In July of 1918, Esther Dye filled out an application for financial assistance, claiming that her son who was now in the military, was her main source of support. But she was not a widow. Her application states that her husband, Sydney Dye, (John Sydney Alexander Dye, I would later discover) had deserted her on January 13, 1898. She had received no support from him since then, and his whereabouts were unknown.
But what about the other son? Babe’s brother of the hockey stories, who Esther had apparently brought to Toronto after her husband died? Couldn’t he support his mother?
Sydney Earle Dye “lives with an aunt,” Esther wrote. “Has never contributed to my support.”
It wasn’t so much that he never had, but that he never could.
“From the physical viewpoint, he is neither an invalid nor is he incapacitated,” wrote Dr. George B. Smith on Esther’s form in August of 1918. “From the mental viewpoint, he is totally neurotic and if not carefully handled his brainstorms would be unbearable…. He is unsuited to meet the public at large. He shuns publicity and society.” How long had he been like this? “From childhood.”
Not in the military records, but available if one searches hard enough on Ancestry, is the rest of the story…
John Sydney Alexander Dye married the former Esther Swinbourne on May 22, 1891 (above, left). Sydney Earle Dye was born on September 6, 1891 (above, right). Do the math. That’s barely four months after the wedding. Esther must have been five months pregnant at the time. And, by coincidence (or maybe not?) Esther also seems to have been about five months pregnant when her husband left her in January of 1898, as baby Cecil would be born on May 13, 1898 (below).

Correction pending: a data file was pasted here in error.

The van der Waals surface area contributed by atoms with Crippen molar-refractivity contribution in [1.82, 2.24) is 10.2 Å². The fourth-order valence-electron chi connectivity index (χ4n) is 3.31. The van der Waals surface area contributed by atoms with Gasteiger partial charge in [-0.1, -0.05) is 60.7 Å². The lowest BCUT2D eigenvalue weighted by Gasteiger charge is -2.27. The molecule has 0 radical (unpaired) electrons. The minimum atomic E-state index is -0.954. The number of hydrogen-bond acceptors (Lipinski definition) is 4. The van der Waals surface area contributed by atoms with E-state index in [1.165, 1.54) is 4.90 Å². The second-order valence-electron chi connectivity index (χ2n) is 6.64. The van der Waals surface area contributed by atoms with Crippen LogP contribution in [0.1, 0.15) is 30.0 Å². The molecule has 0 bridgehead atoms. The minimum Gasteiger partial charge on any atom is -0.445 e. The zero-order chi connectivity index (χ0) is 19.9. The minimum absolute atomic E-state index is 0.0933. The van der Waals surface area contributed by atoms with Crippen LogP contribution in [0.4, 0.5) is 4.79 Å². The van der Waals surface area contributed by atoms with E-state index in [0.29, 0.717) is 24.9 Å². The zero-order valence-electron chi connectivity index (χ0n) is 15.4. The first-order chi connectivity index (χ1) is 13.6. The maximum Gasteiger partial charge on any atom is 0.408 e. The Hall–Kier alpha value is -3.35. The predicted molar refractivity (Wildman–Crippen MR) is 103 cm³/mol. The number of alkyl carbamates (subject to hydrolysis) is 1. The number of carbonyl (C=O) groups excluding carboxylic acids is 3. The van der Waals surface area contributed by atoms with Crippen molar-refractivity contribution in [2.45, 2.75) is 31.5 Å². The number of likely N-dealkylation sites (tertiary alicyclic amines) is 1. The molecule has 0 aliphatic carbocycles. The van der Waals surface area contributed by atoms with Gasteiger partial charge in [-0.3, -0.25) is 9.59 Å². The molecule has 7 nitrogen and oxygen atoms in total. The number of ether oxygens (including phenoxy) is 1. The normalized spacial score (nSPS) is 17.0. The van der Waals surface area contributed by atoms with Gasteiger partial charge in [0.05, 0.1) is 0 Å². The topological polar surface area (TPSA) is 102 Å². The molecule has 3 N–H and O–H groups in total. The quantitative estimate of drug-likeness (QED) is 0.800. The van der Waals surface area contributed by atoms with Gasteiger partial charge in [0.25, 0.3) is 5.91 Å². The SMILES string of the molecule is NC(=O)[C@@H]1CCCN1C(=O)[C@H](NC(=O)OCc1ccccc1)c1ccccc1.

Esther raised Cecil on her own. She had two sisters who never married, but older brother Sydney (who went by Earl) was actually brought up by one of his father’s brothers and his wife. So the Dye family didn’t abandon Esther completely. And it further turns out that Babe Dye was one of three sons, not two. He had a second older brother, William Vernon Dye, who was born on August 20, 1896, but died of meningitis on January 20, 1911. Life was more difficult in those days, but it still must have been a difficult childhood. Sports must have been a comforting refuge.
These were definitely family stories you wouldn’t have read in an old-time biography of Babe Dye. I imagine it was stuff the family rarely spoke of. If ever.
Since moving to Owen Sound in the fall of 2006, I’ve done most of my work from home. And when I haven’t had a ton of actual paying work (freelancing can be pretty boom or bust), I often manage to keep myself busy reading and noodling away on my computer. So, I guess I’ve been better equipped than many to handle what’s become day-to-day life these days.